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During winter months, we say "You make the wind blow and the rain fall". During the summer, we say only "You make the dew fall." Why don't we include the beginning part about blowing the wind? I noticed that during Tefillat Tal on the 1st day of Pesach, we say the full phrase Mashiv Haru'ach umorid hatal. Why is that the only exception?

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    Actually there is a Machlokes regarding this. There are some Chasidim (Munkatch, Zidichoiv and others) that do say Mashiv HaRuach Umorid Hatal during the summer months. – Gershon Gold Apr 28 '14 at 19:31
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    Who's "we"? [15] – Double AA Apr 28 '14 at 20:27
  • I say the full version. – josh waxman Apr 29 '14 at 10:29
  • If I recall, the Be'er Heitev says to say the entire thing. – rosends Apr 13 '17 at 0:55
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    I must say that in some variants of Nusach Ashkenaz, "morid hatal" is not there; instead "mashiv haruach umorid hageshem" is just added for the winter months. – ezra Sep 6 '17 at 14:27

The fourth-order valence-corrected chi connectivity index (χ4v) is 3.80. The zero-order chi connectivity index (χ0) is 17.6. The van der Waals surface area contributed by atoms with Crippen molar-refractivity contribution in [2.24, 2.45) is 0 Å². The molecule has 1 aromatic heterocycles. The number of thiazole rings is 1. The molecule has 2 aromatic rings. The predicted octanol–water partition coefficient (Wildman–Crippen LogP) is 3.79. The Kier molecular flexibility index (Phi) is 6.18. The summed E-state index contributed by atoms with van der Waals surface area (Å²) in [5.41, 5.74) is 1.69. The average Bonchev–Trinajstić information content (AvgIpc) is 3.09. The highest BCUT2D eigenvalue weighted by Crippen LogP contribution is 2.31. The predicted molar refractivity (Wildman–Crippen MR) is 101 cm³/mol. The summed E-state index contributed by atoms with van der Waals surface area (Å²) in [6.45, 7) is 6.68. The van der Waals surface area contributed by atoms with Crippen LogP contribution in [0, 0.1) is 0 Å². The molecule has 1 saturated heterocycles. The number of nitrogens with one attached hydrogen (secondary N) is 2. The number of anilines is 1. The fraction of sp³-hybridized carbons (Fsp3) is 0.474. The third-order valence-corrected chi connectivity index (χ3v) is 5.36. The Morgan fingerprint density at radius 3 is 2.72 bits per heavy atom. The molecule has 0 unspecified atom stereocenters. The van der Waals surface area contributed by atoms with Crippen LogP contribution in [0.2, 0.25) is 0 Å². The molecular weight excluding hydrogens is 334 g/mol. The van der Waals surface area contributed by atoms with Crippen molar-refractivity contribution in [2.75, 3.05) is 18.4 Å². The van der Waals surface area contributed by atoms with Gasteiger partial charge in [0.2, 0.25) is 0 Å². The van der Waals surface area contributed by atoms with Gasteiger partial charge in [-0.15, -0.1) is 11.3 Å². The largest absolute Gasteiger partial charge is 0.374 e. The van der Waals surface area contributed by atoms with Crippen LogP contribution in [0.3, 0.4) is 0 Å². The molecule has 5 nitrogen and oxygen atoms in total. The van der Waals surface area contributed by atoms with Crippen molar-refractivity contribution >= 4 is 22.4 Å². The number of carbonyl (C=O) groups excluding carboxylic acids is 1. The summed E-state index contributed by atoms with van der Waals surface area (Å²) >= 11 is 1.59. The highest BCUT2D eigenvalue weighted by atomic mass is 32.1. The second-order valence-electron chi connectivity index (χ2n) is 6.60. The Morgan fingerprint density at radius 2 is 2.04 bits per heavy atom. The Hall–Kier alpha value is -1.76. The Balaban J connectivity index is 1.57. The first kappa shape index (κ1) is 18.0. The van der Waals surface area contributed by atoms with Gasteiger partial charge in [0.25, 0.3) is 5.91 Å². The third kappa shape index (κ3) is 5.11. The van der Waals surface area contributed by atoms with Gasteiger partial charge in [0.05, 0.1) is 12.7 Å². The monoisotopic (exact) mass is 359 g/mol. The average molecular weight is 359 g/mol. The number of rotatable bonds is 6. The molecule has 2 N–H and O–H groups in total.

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The Aruch Hashulchan OC 114:1 writes that "generally speaking wind brings clouds from which rain falls and therefore we mention them together". Being that wind is not directly associated with the gathering of dew it is not mentioned together. However, Shulchan Aruch OC 114 does state that if one mentions "mashiv haruach" in the summer he does not have to repeat the prayer.

The mention of ruach in Teffilas Tal seems to be in order to fill the meter of the poem.

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There is a scientific answer, actually:

a windy night will often end up free of dew, because the resulting mixing of the lower atmosphere prevents the surfaces from cooling sufficiently by constantly transporting a fresh supply of warmer air to the surface from a few hundred feet up.

Fog is an "enhanced" form of dew. One can easily simulate the experiment by taking a hot shower such that it fogs up the bathroom. If you turn on a fan, the fog almost immediately dissipates.

Thus, generally, wind and dew are incompatible.

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Because dew doesn't require wind, whereas rainstorms, especially in Israel, do. (Dew forms from condensation, but rain requires clouds which need to get blown by the wind.)

I don't know why there is an exception for the first time. Maybe as a transition.

No sources, sorry.

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